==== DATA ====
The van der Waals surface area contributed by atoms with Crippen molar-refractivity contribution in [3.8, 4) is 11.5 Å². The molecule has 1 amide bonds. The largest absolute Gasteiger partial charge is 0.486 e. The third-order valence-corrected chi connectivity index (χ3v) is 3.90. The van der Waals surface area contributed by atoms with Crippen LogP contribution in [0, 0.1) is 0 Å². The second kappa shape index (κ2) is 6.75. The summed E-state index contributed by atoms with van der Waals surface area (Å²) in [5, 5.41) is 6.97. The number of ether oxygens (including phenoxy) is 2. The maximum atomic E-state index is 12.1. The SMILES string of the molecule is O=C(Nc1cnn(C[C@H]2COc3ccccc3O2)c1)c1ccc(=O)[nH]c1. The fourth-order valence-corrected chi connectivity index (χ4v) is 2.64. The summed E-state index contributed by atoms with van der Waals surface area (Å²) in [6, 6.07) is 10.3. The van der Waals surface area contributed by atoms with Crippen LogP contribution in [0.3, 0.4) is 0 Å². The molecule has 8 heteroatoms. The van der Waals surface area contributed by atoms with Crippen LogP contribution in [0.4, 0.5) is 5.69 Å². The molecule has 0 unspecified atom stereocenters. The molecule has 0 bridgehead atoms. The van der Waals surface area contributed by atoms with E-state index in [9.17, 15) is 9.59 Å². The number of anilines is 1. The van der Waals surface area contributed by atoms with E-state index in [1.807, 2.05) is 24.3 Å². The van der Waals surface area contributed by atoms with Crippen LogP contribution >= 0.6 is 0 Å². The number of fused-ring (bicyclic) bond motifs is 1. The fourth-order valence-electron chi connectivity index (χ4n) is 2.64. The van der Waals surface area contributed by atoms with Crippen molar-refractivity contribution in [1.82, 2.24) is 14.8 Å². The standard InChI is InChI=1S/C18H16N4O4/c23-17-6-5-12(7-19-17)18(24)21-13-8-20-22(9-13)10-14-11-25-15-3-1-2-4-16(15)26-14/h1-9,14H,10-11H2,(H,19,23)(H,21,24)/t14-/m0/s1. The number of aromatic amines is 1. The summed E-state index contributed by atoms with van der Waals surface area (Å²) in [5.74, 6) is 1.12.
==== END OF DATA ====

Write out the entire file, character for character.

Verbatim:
The van der Waals surface area contributed by atoms with Crippen molar-refractivity contribution in [3.8, 4) is 11.5 Å². The molecule has 1 amide bonds. The largest absolute Gasteiger partial charge is 0.486 e. The third-order valence-corrected chi connectivity index (χ3v) is 3.90. The van der Waals surface area contributed by atoms with Crippen LogP contribution in [0, 0.1) is 0 Å². The second kappa shape index (κ2) is 6.75. The summed E-state index contributed by atoms with van der Waals surface area (Å²) in [5, 5.41) is 6.97. The number of ether oxygens (including phenoxy) is 2. The maximum atomic E-state index is 12.1. The SMILES string of the molecule is O=C(Nc1cnn(C[C@H]2COc3ccccc3O2)c1)c1ccc(=O)[nH]c1. The fourth-order valence-corrected chi connectivity index (χ4v) is 2.64. The summed E-state index contributed by atoms with van der Waals surface area (Å²) in [6, 6.07) is 10.3. The van der Waals surface area contributed by atoms with Crippen LogP contribution in [0.3, 0.4) is 0 Å². The molecule has 8 heteroatoms. The van der Waals surface area contributed by atoms with Crippen LogP contribution in [0.4, 0.5) is 5.69 Å². The molecule has 0 unspecified atom stereocenters. The molecule has 0 bridgehead atoms. The van der Waals surface area contributed by atoms with E-state index in [9.17, 15) is 9.59 Å². The number of anilines is 1. The van der Waals surface area contributed by atoms with E-state index in [1.807, 2.05) is 24.3 Å². The van der Waals surface area contributed by atoms with Crippen LogP contribution >= 0.6 is 0 Å². The number of fused-ring (bicyclic) bond motifs is 1. The fourth-order valence-electron chi connectivity index (χ4n) is 2.64. The van der Waals surface area contributed by atoms with Crippen molar-refractivity contribution in [1.82, 2.24) is 14.8 Å². The standard InChI is InChI=1S/C18H16N4O4/c23-17-6-5-12(7-19-17)18(24)21-13-8-20-22(9-13)10-14-11-25-15-3-1-2-4-16(15)26-14/h1-9,14H,10-11H2,(H,19,23)(H,21,24)/t14-/m0/s1. The number of aromatic amines is 1. The summed E-state index contributed by atoms with van der Waals surface area (Å²) in [5.74, 6) is 1.12.